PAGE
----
Now, for those of you who were really fortunate enough to make outstanding income this year one thing you definitely want to do is stow some away for later, even if it is just so you don’t spend it all now on stupid stuff. A quirky little clause added to the Economic Growth and Tax Relief Reconciliation Act of 2001 (EGTRRA) makes it possible to double-up and put money in both plans—the 457(b) and the 401(k). These are the only defined contribution plans that allow this.

The limit for contributions for folks under 50 years of age for 2011 is $16,500. By joining both plans you can actually save a total of $33,000 tax-deferred in 2011. And if you are over 50 the IRS allows a catch-up of an additional $11,000 for a grand total of $44,000 in tax deferred savings. Of course only the lucky few will be able to afford that kind of income deferrals but if you are one of them you should really consider the opportunity.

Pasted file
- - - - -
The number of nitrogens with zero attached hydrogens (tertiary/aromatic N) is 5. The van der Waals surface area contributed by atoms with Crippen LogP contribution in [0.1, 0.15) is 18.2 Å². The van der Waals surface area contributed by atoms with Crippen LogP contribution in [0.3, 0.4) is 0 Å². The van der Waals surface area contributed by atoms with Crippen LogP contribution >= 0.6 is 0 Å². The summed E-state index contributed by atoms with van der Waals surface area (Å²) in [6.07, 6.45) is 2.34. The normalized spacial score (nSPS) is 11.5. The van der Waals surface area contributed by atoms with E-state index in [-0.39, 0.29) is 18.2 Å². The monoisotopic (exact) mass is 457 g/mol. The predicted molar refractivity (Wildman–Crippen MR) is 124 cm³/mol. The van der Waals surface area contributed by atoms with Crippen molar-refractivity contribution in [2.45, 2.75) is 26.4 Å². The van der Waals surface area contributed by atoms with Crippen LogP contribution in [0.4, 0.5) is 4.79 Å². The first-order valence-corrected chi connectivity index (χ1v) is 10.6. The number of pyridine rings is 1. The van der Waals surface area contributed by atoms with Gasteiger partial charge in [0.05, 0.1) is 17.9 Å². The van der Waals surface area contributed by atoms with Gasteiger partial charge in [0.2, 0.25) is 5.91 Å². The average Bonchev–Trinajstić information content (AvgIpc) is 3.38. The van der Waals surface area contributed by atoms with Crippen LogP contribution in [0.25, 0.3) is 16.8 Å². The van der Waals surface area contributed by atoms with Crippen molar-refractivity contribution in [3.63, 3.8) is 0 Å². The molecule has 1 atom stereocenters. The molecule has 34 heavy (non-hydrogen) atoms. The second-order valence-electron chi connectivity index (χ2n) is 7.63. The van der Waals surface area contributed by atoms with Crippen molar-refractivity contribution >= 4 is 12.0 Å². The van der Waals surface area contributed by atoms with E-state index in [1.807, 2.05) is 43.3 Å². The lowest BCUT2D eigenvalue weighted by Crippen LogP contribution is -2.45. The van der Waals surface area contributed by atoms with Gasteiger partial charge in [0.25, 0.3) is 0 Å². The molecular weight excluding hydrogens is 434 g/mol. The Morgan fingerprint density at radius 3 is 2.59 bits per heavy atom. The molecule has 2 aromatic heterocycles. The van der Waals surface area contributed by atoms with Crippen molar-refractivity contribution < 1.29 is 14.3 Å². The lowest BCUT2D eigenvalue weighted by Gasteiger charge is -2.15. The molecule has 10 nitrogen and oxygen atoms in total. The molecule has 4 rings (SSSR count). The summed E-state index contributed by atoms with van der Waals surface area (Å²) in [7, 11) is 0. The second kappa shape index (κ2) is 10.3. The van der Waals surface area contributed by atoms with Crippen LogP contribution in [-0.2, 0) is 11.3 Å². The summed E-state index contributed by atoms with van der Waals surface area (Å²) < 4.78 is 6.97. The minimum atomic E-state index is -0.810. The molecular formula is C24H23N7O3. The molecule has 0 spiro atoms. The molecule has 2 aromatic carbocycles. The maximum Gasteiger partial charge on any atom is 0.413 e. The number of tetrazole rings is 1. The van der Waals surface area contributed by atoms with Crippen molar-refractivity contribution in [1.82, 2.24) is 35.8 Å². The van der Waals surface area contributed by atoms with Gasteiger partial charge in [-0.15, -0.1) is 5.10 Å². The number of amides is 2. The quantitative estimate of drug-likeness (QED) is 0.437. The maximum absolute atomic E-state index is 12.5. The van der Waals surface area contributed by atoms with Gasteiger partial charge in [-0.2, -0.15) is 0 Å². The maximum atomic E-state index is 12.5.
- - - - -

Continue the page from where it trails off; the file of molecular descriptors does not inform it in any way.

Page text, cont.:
Again, no matter how much you save in these plans you will eventually be taxed but by strategically timing withdrawals (when you’re old enough) you have some control of when, where, and at what rate that occurs and that can save you some big money.

As previously mentioned, once you leave the State you can access funds in the 457(b). Depending on your circumstances this is usually not a good idea since many of us leave to take on other jobs and you don’t want to pile-up the income all in one tax-year. But the flexibility of the 457(b) usually means you should keep that money in that account with the current provider. You could roll-it-over to your personal IRA but you then lose that ability and you will then pay a 10% penalty if you take it out too early.